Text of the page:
If we really want to get girls to code, then show them that everyone can code. We need to find creative, engaging ways to get girls to understand that Ruby is more than a gemstone, that Java isn’t coffee and that Python is not something to run from. Coding is not only for nerds and geeks or “super-smart people”; coding is for artists, musicians, politicians, athletes and movie stars. Coding is for everyone.

http://www.shellypalmer.com/fwb/2015/1/21/how-to-really-get-girls-into-coding

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“What happens when you type google.com into your browser and press enter?”

January 27th, 2015

by Git Hub

This repository is an attempt to answer the age old interview question “What happens when you type google.com into your browser’s address box and press enter?” Except instead of the usual story, we’re going to try to answer this question in as much detail as possible. No skipping out on anything. This is a collaborative process, so dig in and try to help out! There’s tons of details missing, just waiting for you to add them! So send us a pull request, please! This is all licensed under the terms of the Creative Commons Zero license.

https://github.com/alex/what-happens-when#the-enter-key-bottoms-out

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Khan Academy Releases All Classes for iPad

January 26th, 2015

by Michael Foster, Khan Academy

For the first time ever, Khan Academy has released all of its classes specifically for the iPad. Khan Academy has positioned itself as a stopgap for people who are being failed by their education system. While the site is great for self-study, often it’s being used by students who are being let down by their teachers. When lessons are confusing, fail to cover the material adequately, or assume knowledge that students lack, they can go to Khan Academy and fill in the gaps that their education system has thrust on them. Further distribution and simplification will only help Khan Academy shore up the holes in otherwise lacking educational programs, which is why the iPad release is such a big deal. Additionally, the growing popularity of teaching by tablet around the world means that more teachers will likely resort to teaching lessons through Khan Academy instead of through costly and often lackluster textbooks. This will save schools money, it will make the education process more efficient, and it will likely make more students learn to love learning.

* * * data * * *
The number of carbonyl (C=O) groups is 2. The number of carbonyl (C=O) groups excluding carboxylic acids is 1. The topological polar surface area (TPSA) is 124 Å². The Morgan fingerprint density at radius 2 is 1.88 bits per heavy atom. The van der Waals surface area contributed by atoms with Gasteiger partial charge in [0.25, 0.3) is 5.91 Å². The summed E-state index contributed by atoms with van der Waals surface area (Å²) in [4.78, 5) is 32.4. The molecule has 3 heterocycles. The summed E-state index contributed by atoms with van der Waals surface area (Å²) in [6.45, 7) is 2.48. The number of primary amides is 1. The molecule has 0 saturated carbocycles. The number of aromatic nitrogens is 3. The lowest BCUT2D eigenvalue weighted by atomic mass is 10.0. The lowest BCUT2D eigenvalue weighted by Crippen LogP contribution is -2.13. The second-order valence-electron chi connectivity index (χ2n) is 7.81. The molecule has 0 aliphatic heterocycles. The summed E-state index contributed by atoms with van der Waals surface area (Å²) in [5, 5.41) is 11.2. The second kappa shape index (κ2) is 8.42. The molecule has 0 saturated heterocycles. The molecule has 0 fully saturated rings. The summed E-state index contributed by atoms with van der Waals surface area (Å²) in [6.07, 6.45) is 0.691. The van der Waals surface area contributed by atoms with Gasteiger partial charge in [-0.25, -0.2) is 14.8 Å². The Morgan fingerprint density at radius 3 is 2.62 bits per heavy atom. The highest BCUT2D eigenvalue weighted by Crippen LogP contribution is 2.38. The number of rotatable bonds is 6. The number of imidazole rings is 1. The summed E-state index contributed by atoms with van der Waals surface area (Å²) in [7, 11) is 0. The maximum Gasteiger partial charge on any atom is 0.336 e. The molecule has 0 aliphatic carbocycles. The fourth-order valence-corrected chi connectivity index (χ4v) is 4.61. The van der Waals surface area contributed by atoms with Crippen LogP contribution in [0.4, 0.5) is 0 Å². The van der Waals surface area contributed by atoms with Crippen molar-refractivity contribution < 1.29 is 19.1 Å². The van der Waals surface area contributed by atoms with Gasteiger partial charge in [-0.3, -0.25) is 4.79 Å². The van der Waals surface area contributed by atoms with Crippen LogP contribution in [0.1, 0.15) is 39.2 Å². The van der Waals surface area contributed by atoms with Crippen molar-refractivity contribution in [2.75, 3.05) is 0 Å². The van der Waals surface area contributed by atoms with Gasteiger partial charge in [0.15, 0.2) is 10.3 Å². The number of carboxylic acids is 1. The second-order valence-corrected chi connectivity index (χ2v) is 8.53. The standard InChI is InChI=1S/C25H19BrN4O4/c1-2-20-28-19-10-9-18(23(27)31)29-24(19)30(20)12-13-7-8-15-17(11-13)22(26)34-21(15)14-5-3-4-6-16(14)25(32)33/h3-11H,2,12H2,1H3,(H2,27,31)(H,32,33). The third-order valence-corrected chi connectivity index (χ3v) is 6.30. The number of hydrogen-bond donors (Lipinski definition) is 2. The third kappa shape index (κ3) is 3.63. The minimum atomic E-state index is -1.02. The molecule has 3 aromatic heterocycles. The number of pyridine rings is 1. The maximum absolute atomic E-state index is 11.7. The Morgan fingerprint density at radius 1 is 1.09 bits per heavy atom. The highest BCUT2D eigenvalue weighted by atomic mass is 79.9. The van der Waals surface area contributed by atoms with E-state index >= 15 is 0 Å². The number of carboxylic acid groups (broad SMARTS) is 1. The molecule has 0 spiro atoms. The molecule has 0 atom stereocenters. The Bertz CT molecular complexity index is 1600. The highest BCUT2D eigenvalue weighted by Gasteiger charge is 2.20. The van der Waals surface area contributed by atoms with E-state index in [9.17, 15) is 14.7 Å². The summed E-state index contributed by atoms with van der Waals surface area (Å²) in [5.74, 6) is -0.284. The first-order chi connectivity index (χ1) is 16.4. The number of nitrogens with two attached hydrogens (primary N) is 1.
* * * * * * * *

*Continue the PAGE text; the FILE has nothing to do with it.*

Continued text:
http://www.allvoices.com/article/100003270

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Top Apps to Enhance Your Online Learning Experience

January 26th, 2015

By Viktor, Epoch Times

The academic world is becoming increasingly high-tech, with many programs offered completely online. It follows that plugged-in students would want to make use of technology to make the most of their online studies. Try downloading the following apps to communicate with your fellow students at a distance, stay organized, and absorb more from your readings.

http://www.theepochtimes.com/n3/1208343-top-apps-to-enhance-your-online-learning-experience/

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Satellite Internet: meet the hip new investment for Richard Branson, Elon Musk

January 26th, 2015

by Megan Geuss, Ars Technica

The two moguls are backing competing networks to bring Internet to the underserved. It was an interesting week for ideas about the future of the Internet. On Wednesday, satellite industry notable Greg Wyler announced that his company OneWeb, which wants to build a micro-satellite network to bring Internet to all corners of the globe, secured investments from Richard Branson’s Virgin Group and Qualcomm. Then in a separate announcement on Friday, Elon Musk said that he would also be devoting his new Seattle office to creating “advanced micro-satellites” to deliver Internet.

http://arstechnica.com/business/2015/01/satellite-internet-meet-the-hip-new-investment-for-richard-branson-elon-musk/